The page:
I'm a bit bored after finishing school (weird) and wanted to talk about something.
I am not sure how Gary Wells can state something so obvious ("It's up to you," Letters/Jan. 22) and receive so much flak. He is, if anything, too lenient on the Bible bashers, seeing them as only being too into themselves and being lax in seeing the harm they do. Dino Wenino's Jan. 27 letter nit picks Gary's "Lord" to pretty well say the same thing as Gary.
Being more interested in how atheists in general think, I waded through Steve Ford's Jan. 26 letter, "All Christians think they're true." Steve Ford actually has two or three things correct: (1) no man is perfect, (2) mainstream religion is about a form of control and (3) Jesus dying for man's sins is symbolic. So far, he gets it but slides badly as he blames religion for only being a business. Sure, it's a business of sorts, in a business world, and it's disgusting how usurpers gain from the religiously unresolved.
Steve Ford's list of culprits, starting with Jerry Falwell and Pat Robertson, are suspiciously on my list which also includes the illicit Rev. Jesse Jackson and Jimmy Swaggart who both have been caught with their pants down (literally). Ford totally skips the core point of believing or not believing in a power greater than himself. We do not owe lazy critics anything. We owe ourselves. We are responsible to ourselves and the power that created us. Some like Billy Graham help us to a mental commitment but truly, many don't. Man, including members of the clergy, are not perfect.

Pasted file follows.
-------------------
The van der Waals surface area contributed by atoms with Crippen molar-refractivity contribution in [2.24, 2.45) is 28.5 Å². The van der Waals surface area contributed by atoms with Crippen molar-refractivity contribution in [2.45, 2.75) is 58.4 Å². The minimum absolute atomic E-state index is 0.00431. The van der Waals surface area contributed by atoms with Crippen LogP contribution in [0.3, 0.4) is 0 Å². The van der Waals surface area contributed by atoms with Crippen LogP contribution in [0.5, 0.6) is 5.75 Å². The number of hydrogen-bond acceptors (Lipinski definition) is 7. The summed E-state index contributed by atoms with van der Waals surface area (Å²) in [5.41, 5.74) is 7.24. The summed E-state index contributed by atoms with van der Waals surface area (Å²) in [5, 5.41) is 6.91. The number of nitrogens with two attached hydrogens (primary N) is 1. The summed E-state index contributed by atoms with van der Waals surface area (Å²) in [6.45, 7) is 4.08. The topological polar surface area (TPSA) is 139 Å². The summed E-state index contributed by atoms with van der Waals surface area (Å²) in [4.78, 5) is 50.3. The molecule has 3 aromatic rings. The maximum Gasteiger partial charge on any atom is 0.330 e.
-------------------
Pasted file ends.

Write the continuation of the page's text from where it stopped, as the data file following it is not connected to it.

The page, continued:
As Steve Ford regularly tries, it is difficult to understand why atheists fight so hard "not to believe" and to belong to a empty-purposed club. What an interesting concept, to believe in nothingness, to have no purpose, and no accountability. Is there nothing to be morally, ethically or spiritually accountable for?
The point I conclude so far is that atheists' lives are too convenient, too easy, too responsibility-free and the possibility of a power greater than themselves scares the hell (pardon the expression) out of them. It is spiritual cowardness at its best, but like Gary Wells says, "It's up to you!"
Nonbelievers gamble there is no God, but think about it. If they are right, they lose to nothingness. If they are wrong, they still lose. Bad bet, wouldn't you say?
Call God, your creator, by any name you chose but don't blame weakness in man to support your wimpy, lazy conclusions.
CURT WARTICK, Casper